The Combating Terrorism Center at West Point releases al Qaeda documents and recommends a strategy for “Exploiting Al-Qaeda’s Organizational Vulnerabilities”
It is a rare opportunity for the public to be able to view the inner communications, and organizational and planning documents of al Qaeda. This is important as it helps us understand the mindset and inner workings of the enemy. The public statements of al Qaeda leaders Oama bin Laden and Ayman al-Zawahiri provide some insight into al Qaeda, however these statements are designed to shore up support among their followers – or propaganda purposes. Recently, we have seen communications between Zarqawi and bin Laden, and Zawahiri to Zarqawi, which shed light on the relationships between the al Qaeda leaders and their strategy in Iraq.
The Combating Terrorism Center at West Point has gathered twenty-eight al Qaeda documents which have been released from the Department of Defense’s classified Harmony Database. The documents have been analysed and the Center has suggested a stratgey for “Exploiting Al-Qaeda’s Organizational Vulnerabilities.”
As the report notes, a reading of the documents removes many of the romantacized notions of al Qaeda. The documents reveal an organization that is highly beaurucratic in nature, with the associated organiational structures, mission statements, bylaws, recruiting guidelines, and employment contracts. There is infighting between the members. In a letter written in June of 2002, “‘Abd-al-Halim Adl vigoroulsy challenges the leadership of Osama Bin Laden and accuses him of being close-minded and oblivious to the great harm suffered by Al-Qa’ida in recent months… The recent time period is one in which the movement has gone from “misfortune to disaster” with serious setbacks encountered in East Asia, Europe, America, the Horn of Africa, Yemen, the Gulf, and Morocco.” Other al Qaeda commanders are criticized as well. al Qaeda is, in some instances, capable of judging its past mistakes. And the organiation does indeed have a foreign policy and a strategy to impliment it. The establishment of the Caliphate and the imposition of Shariah law are the centerpieces of al Qaeda’s goals.
The Organizational Vulnerabilities and Recommendations to Exploit Them section provides a comprehensive plan to combat al Qaeda. It is extensive, and cannot be easily summarized, however this is a brief, bulleted view:
1. Disrupt al-Qa’ida’s control of operations and limit its financial efficiency.
2. Constrain al-Qa’ida’s security environment.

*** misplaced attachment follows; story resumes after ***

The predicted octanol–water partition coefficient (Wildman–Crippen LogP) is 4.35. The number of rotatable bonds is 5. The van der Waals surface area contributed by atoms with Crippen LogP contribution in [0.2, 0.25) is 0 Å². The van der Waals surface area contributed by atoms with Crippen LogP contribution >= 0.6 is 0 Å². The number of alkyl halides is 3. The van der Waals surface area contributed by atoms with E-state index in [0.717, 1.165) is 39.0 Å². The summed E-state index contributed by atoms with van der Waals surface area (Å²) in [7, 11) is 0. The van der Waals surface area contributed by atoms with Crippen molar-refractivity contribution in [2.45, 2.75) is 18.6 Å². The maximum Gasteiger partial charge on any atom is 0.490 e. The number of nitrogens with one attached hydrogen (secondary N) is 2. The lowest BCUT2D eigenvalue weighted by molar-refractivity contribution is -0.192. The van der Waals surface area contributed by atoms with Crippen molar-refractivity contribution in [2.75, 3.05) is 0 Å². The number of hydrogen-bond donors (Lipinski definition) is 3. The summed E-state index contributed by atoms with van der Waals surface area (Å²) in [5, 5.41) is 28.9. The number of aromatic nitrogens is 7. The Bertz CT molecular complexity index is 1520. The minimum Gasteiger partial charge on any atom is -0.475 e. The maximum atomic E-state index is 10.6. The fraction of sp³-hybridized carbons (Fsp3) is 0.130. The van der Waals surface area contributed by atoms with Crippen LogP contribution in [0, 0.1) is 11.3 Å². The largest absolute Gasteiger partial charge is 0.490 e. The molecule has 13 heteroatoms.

3. Prioritize efforts based on sub-group vulnerabilities.
4. Conduct an aggressive study of jihadi strategy and foreign policy.
5. Deny jihadi groups the benefit of security vacuums they seek to exploit and create.
6. Turn the jihadi vanguard back on itself.
7. Confuse, humiliate, demoralize and embarrass the jihadi rank-in-file.
8. Subvert the authority of senior commanders.
9. Facilitate misunderstanding as well as understanding of America’s intentions and capacity.
10. Force jihadi propagandists back on their heels.
11. Understand and exploit the ideological breaks in the jihadi movement.
12. Anticipate al-Qa’ida’s transformation from an organization to a social movement.
Section 8, Subvert the authority of senior commanders, reinforces a point made here in Middlemen and other articles. The targeting of al Qaeda leadership at all levels, degrades the organization over time, as the leadship skills, connections and experience are talents in short supply in a close-knit groups such as al Qaeda. A reading of the documents shows al Qaeda is highly concerned about leadership, and rightfully so as this an essential element of any successful organization.
8. Subvert the authority of senior commanders.
The sample of documents from Harmony released for this study highlight the long-standing concern that the al-Qa’ida organization has had with securing the right kind of leader, often referred to as the Emir. Senior strategists learned from past jihadi experience. As Abu Musab al-Suri’s observations on the Syrian experience illustrates, without an active and highly trained cadre of senior leaders, any movement is destined to fail. This dearth of senior jihadi leaders reduces the maximum level of control al-Qa’ida can exert and thus reduces the potential for political impact as discussed earlier in this section.
While al-Suri’s treatment focuses on general trends concerning the role that commanders play in jihad, other documents contain sections dedicated solely to articulating the professional qualifications, personality characteristics and organizational duties of commanders. Still others concentrate on the need for providing leaders with real-time information about the movement, its members and the broader political space in which it operates. In fact, among the documents that speak to the role and activities of leaders, they almost uniformly reflect having learned al-Suri’s lessons from Syria: not letting untrained people into senior command positions; not letting the senior leadership lose touch with its operatives on the ground; and the importance of training junior members not just with tactical and operational knowledge but with the strategic relevance of their participation in jihad.
The Combating Terrorism Center and the al Qaeda’s own words within the Harmony documents go a long way in debunking the myth that al Qaeda possesses an infinte pool of talent capable of stepping in for experienced leaders jilled or captured on the field of battle.